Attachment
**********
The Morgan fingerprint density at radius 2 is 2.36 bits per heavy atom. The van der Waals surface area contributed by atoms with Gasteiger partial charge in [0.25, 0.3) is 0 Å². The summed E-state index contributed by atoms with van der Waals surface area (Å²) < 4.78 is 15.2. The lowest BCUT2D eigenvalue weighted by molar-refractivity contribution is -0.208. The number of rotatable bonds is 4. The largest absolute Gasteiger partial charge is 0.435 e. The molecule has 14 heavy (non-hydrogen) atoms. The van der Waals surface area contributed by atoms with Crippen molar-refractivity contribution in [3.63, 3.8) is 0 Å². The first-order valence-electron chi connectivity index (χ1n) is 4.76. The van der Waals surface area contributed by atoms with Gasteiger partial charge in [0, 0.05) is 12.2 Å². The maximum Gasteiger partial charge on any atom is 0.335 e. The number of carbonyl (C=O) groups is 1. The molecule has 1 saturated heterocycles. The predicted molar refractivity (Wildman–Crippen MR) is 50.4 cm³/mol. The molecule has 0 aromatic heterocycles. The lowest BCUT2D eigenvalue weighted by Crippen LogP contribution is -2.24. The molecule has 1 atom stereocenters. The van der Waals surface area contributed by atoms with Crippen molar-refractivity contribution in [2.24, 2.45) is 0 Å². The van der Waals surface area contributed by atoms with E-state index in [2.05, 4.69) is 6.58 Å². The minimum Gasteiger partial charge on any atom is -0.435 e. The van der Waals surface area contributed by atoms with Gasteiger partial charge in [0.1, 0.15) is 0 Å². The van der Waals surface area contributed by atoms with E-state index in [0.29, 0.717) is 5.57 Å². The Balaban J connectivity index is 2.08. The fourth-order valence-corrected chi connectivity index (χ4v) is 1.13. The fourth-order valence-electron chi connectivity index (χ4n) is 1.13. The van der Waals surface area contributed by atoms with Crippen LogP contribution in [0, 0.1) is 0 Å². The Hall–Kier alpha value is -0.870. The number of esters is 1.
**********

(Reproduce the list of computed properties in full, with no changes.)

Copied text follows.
The Morgan fingerprint density at radius 2 is 2.36 bits per heavy atom. The van der Waals surface area contributed by atoms with Gasteiger partial charge in [0.25, 0.3) is 0 Å². The summed E-state index contributed by atoms with van der Waals surface area (Å²) < 4.78 is 15.2. The lowest BCUT2D eigenvalue weighted by molar-refractivity contribution is -0.208. The number of rotatable bonds is 4. The largest absolute Gasteiger partial charge is 0.435 e. The molecule has 14 heavy (non-hydrogen) atoms. The van der Waals surface area contributed by atoms with Crippen molar-refractivity contribution in [3.63, 3.8) is 0 Å². The first-order valence-electron chi connectivity index (χ1n) is 4.76. The van der Waals surface area contributed by atoms with Gasteiger partial charge in [0, 0.05) is 12.2 Å². The maximum Gasteiger partial charge on any atom is 0.335 e. The number of carbonyl (C=O) groups is 1. The molecule has 1 saturated heterocycles. The predicted molar refractivity (Wildman–Crippen MR) is 50.4 cm³/mol. The molecule has 0 aromatic heterocycles. The lowest BCUT2D eigenvalue weighted by Crippen LogP contribution is -2.24. The molecule has 1 atom stereocenters. The van der Waals surface area contributed by atoms with Crippen molar-refractivity contribution in [2.24, 2.45) is 0 Å². The van der Waals surface area contributed by atoms with E-state index in [2.05, 4.69) is 6.58 Å². The minimum Gasteiger partial charge on any atom is -0.435 e. The van der Waals surface area contributed by atoms with Gasteiger partial charge in [0.1, 0.15) is 0 Å². The van der Waals surface area contributed by atoms with E-state index in [0.29, 0.717) is 5.57 Å². The Balaban J connectivity index is 2.08. The fourth-order valence-corrected chi connectivity index (χ4v) is 1.13. The fourth-order valence-electron chi connectivity index (χ4n) is 1.13. The van der Waals surface area contributed by atoms with Crippen LogP contribution in [0, 0.1) is 0 Å². The Hall–Kier alpha value is -0.870. The number of esters is 1.